Rigmaiden, a self-described “hacker,” is accused of running a complex identity theft ring that stole more than $4 million from the U.S. government through the filing of fraudulent tax returns.
Contra Costa County, California (PRWEB) November 22, 2011
There’s a new twist in the story of the $500,000 in gold discovered by a bidder at a California storage auction two weeks ago. StorageAuctionCentral.com reports that they were contacted by a man who claims to know the original owner of the storage unit.
On November 8, 2011, Dan and Laura Dotson, of television show “Storage Wars” fame, reported that a bidder at one of their auctions had discovered $500,000 in gold coins after purchasing the contents of a storage unit for $1,100. The coins were described as Spanish doubloons and reported to be at least 200 years old.
After reading about the find on StorageAuctionCentral.com, a man named Curtis P. contacted the news outlet to detail what he knew of the coins’ history. Curtis identified the owner of the gold as Daniel David Rigmaiden, a man who is currently awaiting trial in the United States District Court of Arizona (No. CR-08-814-PHX-DGC) on federal charges of fraud and identity theft. Rigmaiden, a self-described “hacker,” is accused of running a complex identity theft ring that stole more than $4 million from the U.S. government through the filing of fraudulent tax returns.
Curtis relayed that he had met Rigmaiden in jail while being held for unrelated charges and that Rigmaiden asked him to take care of his apartment and storage units. Curtis said he was unable to make payment on the storage units because Rigmaiden had leased them under an alias that had not been disclosed to him.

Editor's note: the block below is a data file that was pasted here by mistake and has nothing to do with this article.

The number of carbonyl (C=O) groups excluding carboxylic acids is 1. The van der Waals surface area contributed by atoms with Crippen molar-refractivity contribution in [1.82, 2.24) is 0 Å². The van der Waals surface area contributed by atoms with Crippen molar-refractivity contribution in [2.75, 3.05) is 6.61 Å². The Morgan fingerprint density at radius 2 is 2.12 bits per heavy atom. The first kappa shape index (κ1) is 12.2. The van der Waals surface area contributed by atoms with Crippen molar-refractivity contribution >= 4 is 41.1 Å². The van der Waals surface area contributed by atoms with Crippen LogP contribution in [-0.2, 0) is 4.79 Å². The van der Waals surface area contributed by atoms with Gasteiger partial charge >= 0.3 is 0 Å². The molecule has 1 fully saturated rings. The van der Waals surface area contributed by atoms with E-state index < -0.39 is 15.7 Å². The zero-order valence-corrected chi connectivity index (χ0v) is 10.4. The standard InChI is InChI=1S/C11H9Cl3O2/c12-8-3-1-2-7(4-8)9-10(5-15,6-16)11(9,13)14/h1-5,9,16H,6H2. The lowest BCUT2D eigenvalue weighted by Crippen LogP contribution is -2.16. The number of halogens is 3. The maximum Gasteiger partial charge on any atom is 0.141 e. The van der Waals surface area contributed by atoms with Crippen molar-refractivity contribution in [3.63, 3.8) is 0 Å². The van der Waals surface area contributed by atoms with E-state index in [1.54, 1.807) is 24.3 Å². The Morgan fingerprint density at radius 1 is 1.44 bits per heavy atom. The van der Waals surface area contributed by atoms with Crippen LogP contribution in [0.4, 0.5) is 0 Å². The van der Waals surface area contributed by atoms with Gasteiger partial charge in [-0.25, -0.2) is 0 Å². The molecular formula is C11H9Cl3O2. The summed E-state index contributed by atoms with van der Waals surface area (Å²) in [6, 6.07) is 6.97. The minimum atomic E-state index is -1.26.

Curtis described Rigmaiden as a troubled genius whose apartment was devoid of nearly all modern amenities. “The only furniture he had were two tables, a folding chair, and a cot,” said Curtis. Curtis also said that Rigmaiden didn’t spend lavishly and would convert his stolen funds into gold and silver that he would then store away from his home. “He didn’t even have a car,” said Curtis.
Rigmaiden’s case reads like a modern day cloak and dagger novel, complete with undercover FBI and Secret Service operatives and suppression by the federal government of information about a secretive technology known as “Stingray” that is used to track cellular phone locations.
Curtis said Rigmaiden described the storage unit as containing $680,000 in gold, silver, and platinum. A wired.com article on Rigmaiden’s case stated that more than $116,000 cash and $210,000 in gold and silver coins were found when searching Rigmaiden’s home and another storage unit he rented.
More details about Curtis’s claims and Rigmaiden’s case can be found on StorageAuctionCentral.com.
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